In this article we will discuss how to define a function in python that can accept variable length arguments.
Suppose we have a function to calculate the average of 3 numbers i.e.
def average(a , b, c): ''' Function To calculate the average of 3 numbers ''' return (a+b+c)/3
Now let’s use this function,
avg = average(1 , 2, 3)
But what if we want to calculate the average of numbers more than 3 in counti.e.
23,1,3,4,5,6,7
or
23,1,3,16,78
We can not use the above defined average() function for this because it accepts only 3 arguments. So, in that case either we need to create more function or use default arguments etc.
But there is an easy solution, for this kind of scenario we can create a function that accepts n number of arguments. Let’s see how to do that,
Define function that can accept variable length arguments
Python provides a mechanism by which we can receive variable length arguments in function i.e with symbol * .
Prefixing this symbol * with any parameter in function definition will make that parameter handle variable length arguments i.e.
def calculateAverage(*args): .... ....
Now this function can accept variable length arguments and will store all the arguments in a tuple with name args.Â Generally this parameter name is args but we can provide any name.
Let’s create a function that can calculate the average of variable length numbers i.e.
def calculateAverage(*args): ''' Calculates the average of n numbers  Accepts variable length arguments ''' # get the number of total arguments passed argCount = len(args) if argCount > 0 : sumOfNums = 0 # Iterate over all the arguments and calculate average for elem in args : sumOfNums += elem return sumOfNums / argCount else: return 0
Now we can call this function with variable length arguments i.e.
# Calculate the average of 3 numbers avg = calculateAverage(4, 5, 4)
Value of avg will be 4.333333333333333
# Calculate the average of 7 numbers avg = calculateAverage(23,1,3,4,5,6,7)
Value of avg will be 7.0
Inside this function args will be of type tuple. So, we can get the count of total arguments passed by calling len() function of tuple args i.e.
argCount = len(args)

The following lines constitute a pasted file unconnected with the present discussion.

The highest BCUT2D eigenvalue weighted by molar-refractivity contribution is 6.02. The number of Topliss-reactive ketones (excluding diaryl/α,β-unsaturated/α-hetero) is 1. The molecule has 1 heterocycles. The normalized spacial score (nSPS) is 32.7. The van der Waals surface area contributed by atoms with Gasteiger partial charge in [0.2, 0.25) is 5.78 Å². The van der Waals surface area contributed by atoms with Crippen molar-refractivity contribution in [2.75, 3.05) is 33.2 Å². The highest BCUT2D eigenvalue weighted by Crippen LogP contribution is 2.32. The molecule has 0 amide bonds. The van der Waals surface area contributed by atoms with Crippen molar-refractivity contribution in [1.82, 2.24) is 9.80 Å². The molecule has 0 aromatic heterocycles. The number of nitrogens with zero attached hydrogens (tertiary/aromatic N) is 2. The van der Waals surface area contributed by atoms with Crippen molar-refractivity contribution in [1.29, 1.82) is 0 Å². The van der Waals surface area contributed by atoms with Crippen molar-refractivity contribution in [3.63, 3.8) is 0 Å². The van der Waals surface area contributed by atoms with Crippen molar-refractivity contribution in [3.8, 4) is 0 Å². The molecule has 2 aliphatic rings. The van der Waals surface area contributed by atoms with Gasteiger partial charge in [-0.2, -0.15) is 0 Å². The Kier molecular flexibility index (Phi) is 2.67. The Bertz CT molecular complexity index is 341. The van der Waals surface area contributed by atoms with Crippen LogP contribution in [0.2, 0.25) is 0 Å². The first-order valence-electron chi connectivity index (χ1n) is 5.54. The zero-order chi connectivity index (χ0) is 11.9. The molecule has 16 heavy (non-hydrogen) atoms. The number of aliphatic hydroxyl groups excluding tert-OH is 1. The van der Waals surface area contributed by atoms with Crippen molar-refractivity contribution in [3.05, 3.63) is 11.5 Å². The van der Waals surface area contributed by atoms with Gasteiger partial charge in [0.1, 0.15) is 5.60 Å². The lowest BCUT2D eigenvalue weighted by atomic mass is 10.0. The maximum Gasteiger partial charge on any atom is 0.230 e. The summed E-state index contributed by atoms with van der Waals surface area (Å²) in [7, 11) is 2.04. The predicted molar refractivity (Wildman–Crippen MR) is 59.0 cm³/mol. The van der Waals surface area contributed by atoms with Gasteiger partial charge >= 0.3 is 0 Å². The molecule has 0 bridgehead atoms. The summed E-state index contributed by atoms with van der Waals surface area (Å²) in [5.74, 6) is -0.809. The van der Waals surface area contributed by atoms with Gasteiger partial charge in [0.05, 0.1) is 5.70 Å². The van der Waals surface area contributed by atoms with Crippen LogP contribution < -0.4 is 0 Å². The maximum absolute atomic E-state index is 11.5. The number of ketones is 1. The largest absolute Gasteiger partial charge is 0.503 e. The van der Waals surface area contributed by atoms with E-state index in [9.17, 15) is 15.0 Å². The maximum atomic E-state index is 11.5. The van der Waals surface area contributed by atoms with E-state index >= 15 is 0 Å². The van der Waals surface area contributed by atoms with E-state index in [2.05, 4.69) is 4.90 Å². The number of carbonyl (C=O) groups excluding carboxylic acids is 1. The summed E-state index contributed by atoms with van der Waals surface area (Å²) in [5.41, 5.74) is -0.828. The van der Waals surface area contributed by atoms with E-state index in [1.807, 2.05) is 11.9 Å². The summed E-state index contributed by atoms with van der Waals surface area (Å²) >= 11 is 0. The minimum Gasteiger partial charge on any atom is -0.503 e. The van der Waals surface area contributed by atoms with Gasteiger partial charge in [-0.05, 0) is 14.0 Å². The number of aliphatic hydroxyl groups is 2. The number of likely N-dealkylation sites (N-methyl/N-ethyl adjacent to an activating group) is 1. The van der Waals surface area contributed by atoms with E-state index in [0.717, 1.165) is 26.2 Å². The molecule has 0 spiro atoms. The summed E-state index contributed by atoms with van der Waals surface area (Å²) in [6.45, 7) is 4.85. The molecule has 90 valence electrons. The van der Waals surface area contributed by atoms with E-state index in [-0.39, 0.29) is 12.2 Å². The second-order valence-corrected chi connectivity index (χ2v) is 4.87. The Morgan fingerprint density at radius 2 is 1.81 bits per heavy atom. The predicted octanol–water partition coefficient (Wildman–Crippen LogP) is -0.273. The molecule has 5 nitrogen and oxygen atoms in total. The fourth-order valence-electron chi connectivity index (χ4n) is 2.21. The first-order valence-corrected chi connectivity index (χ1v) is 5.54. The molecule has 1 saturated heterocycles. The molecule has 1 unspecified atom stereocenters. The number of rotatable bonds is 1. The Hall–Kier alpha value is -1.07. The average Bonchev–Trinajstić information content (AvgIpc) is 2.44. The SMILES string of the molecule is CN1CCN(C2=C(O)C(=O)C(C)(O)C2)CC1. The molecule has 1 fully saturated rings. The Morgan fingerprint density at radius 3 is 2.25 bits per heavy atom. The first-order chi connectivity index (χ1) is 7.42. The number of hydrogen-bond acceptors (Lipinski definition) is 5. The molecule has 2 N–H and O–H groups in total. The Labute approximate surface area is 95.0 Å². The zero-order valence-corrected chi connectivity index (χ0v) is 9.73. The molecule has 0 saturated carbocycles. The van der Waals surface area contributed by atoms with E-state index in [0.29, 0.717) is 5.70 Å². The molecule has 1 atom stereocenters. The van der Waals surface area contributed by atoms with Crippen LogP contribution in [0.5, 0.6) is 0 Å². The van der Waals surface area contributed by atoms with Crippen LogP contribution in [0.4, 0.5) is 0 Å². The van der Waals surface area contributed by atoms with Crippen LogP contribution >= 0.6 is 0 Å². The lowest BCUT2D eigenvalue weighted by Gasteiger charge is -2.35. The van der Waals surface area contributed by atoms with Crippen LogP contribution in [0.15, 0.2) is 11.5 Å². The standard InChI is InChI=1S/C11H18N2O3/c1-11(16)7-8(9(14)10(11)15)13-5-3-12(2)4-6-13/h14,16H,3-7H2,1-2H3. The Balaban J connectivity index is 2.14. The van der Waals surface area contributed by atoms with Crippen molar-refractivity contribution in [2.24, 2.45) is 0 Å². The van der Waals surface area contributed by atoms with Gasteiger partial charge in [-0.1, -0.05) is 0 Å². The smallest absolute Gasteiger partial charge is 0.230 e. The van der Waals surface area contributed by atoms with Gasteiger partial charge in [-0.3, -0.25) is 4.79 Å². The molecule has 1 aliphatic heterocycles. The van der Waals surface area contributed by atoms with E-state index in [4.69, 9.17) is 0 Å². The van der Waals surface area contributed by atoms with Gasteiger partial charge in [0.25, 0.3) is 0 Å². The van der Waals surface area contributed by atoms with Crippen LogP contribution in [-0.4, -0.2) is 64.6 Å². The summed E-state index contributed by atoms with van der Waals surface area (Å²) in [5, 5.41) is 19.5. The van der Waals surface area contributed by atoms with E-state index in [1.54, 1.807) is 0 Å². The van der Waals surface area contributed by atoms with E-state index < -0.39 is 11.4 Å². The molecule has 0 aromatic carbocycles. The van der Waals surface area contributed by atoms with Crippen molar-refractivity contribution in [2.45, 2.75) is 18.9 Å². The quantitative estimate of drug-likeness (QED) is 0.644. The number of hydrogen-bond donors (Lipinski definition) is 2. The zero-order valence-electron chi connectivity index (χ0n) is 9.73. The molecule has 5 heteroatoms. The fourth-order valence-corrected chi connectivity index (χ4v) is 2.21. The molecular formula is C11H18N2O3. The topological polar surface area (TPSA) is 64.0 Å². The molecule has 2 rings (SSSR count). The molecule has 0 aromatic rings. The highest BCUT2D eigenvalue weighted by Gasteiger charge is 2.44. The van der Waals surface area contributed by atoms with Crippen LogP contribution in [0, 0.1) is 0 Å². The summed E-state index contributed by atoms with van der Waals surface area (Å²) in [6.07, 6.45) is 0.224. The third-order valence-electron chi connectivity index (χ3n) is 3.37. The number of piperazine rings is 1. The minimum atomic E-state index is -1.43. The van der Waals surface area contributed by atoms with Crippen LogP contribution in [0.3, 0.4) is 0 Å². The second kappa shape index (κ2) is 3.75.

We can also iterate over the all arguments by iterating over the tuple i.e.
for elem in args : sumOfNums += elem
Important points about *args
Positioning of parameter *args
While defining a function we can add other parameters too along with *args. But we need to make sure that parameter *args should always be after formal arguments i.e.
def publishError(startStr, endStr, *args): ''' Publish n number of Error   Accepts variable length arguments formal parameters ''' print(startStr) for elem in args : print("Error : " , elem) print(endStr)
Let’s call this function,
publishError("[Start]" , "[End]" , "Invalid params", "Unknown Error")
Output:
[Start] Error : Invalid params Error : Unknown Error [End]
Variable length arguments can be of any type
In parameter *arg , we can pass arguments of different types. For example, lets pass a list , a tuple and string as arguments in above function’s *args parameter i.e.
publishError("[Start]" , "[End]" , [1, 2, 4], ("Hello", "Hi"), "Sample error")
Output:
[Start] Error : [1, 2, 4] Error : ('Hello', 'Hi') Error : Sample error [End]
Complete example is as follows,
def average(a , b, c): ''' Function To calculate the average of 3 numbers ''' return (a+b+c)/3 def calculateAverage(*args): ''' Calculates the average of n numbers  Accepts variable length arguments ''' # get the number of total arguments passed argCount = len(args) if argCount > 0 : sumOfNums = 0 # Iterate over all the arguments and calculate average for elem in args : sumOfNums += elem return sumOfNums / argCount else: return 0 def publishError(startStr, endStr, *args): ''' Publish n number of Error   Accepts variable length arguments formal parameters ''' print(startStr) for elem in args : print("Error : " , elem) print(endStr) if __name__ == '__main__': # Calculate the average of 3 numbers avg = calculateAverage(4, 5, 4) print("Average : " , avg) # Calculate the average of 7 numbers avg = calculateAverage(23,1,3,4,5,6,7) print("Average : " , avg) # Calculate the average of 0 numbers avg = calculateAverage() print("Average : " , avg) publishError("[Start]" , "[End]" , "Invalid params", "Unknown Error") publishError("[Start]" , "[End]" , [1, 2, 4], ("Hello", "Hi"), "Sample error")
Output:
Average : 4.333333333333333 Average : 7.0 Average : 0 [Start] Error : Invalid params Error : Unknown Error [End] [Start] Error : [1, 2, 4] Error : ('Hello', 'Hi') Error : Sample error [End]
Pandas Tutorials Learn Data Analysis with Python

Pandas Tutorial Part #1  Introduction to Data Analysis with Python

Pandas Tutorial Part #2  Basics of Pandas Series

Pandas Tutorial Part #3  Get & Set Series values

Pandas Tutorial Part #4  Attributes & methods of Pandas Series

Pandas Tutorial Part #5  Add or Remove Pandas Series elements

Pandas Tutorial Part #6  Introduction to DataFrame

Pandas Tutorial Part #7  DataFrame.loc[]  Select Rows / Columns by Indexing

Pandas Tutorial Part #8  DataFrame.iloc[]  Select Rows / Columns by Label Names

Pandas Tutorial Part #9  Filter DataFrame Rows

Pandas Tutorial Part #10  Add/Remove DataFrame Rows & Columns

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Pandas Tutorial Part #16  DataFrame GroupBy explained with examples
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